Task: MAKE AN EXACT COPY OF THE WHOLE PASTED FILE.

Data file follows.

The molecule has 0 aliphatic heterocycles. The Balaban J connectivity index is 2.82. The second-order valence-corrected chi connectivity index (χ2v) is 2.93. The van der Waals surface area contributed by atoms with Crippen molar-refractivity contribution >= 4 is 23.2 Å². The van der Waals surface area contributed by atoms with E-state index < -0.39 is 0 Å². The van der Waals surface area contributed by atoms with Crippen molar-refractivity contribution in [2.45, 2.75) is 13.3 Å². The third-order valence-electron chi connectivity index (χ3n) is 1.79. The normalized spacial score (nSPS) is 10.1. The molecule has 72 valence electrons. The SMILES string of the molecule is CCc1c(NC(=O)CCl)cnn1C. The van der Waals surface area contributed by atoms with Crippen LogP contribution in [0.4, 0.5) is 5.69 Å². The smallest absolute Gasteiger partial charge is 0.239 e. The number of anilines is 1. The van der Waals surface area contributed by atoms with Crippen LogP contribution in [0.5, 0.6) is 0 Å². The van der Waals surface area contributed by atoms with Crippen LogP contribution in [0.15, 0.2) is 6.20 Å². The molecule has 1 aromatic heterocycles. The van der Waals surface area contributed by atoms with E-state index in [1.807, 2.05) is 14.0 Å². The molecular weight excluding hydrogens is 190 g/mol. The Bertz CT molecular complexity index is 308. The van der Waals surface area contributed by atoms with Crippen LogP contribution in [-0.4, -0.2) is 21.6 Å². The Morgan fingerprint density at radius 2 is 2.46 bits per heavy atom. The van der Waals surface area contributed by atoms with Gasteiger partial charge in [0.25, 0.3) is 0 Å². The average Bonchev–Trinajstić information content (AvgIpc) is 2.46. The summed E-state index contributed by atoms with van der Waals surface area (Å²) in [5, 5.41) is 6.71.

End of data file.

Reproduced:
The molecule has 0 aliphatic heterocycles. The Balaban J connectivity index is 2.82. The second-order valence-corrected chi connectivity index (χ2v) is 2.93. The van der Waals surface area contributed by atoms with Crippen molar-refractivity contribution >= 4 is 23.2 Å². The van der Waals surface area contributed by atoms with E-state index < -0.39 is 0 Å². The van der Waals surface area contributed by atoms with Crippen molar-refractivity contribution in [2.45, 2.75) is 13.3 Å². The third-order valence-electron chi connectivity index (χ3n) is 1.79. The normalized spacial score (nSPS) is 10.1. The molecule has 72 valence electrons. The SMILES string of the molecule is CCc1c(NC(=O)CCl)cnn1C. The van der Waals surface area contributed by atoms with Crippen LogP contribution in [0.4, 0.5) is 5.69 Å². The smallest absolute Gasteiger partial charge is 0.239 e. The number of anilines is 1. The van der Waals surface area contributed by atoms with Crippen LogP contribution in [0.5, 0.6) is 0 Å². The van der Waals surface area contributed by atoms with Crippen LogP contribution in [0.15, 0.2) is 6.20 Å². The molecule has 1 aromatic heterocycles. The van der Waals surface area contributed by atoms with E-state index in [1.807, 2.05) is 14.0 Å². The molecular weight excluding hydrogens is 190 g/mol. The Bertz CT molecular complexity index is 308. The van der Waals surface area contributed by atoms with Crippen LogP contribution in [-0.4, -0.2) is 21.6 Å². The Morgan fingerprint density at radius 2 is 2.46 bits per heavy atom. The van der Waals surface area contributed by atoms with Gasteiger partial charge in [0.25, 0.3) is 0 Å². The average Bonchev–Trinajstić information content (AvgIpc) is 2.46. The summed E-state index contributed by atoms with van der Waals surface area (Å²) in [5, 5.41) is 6.71.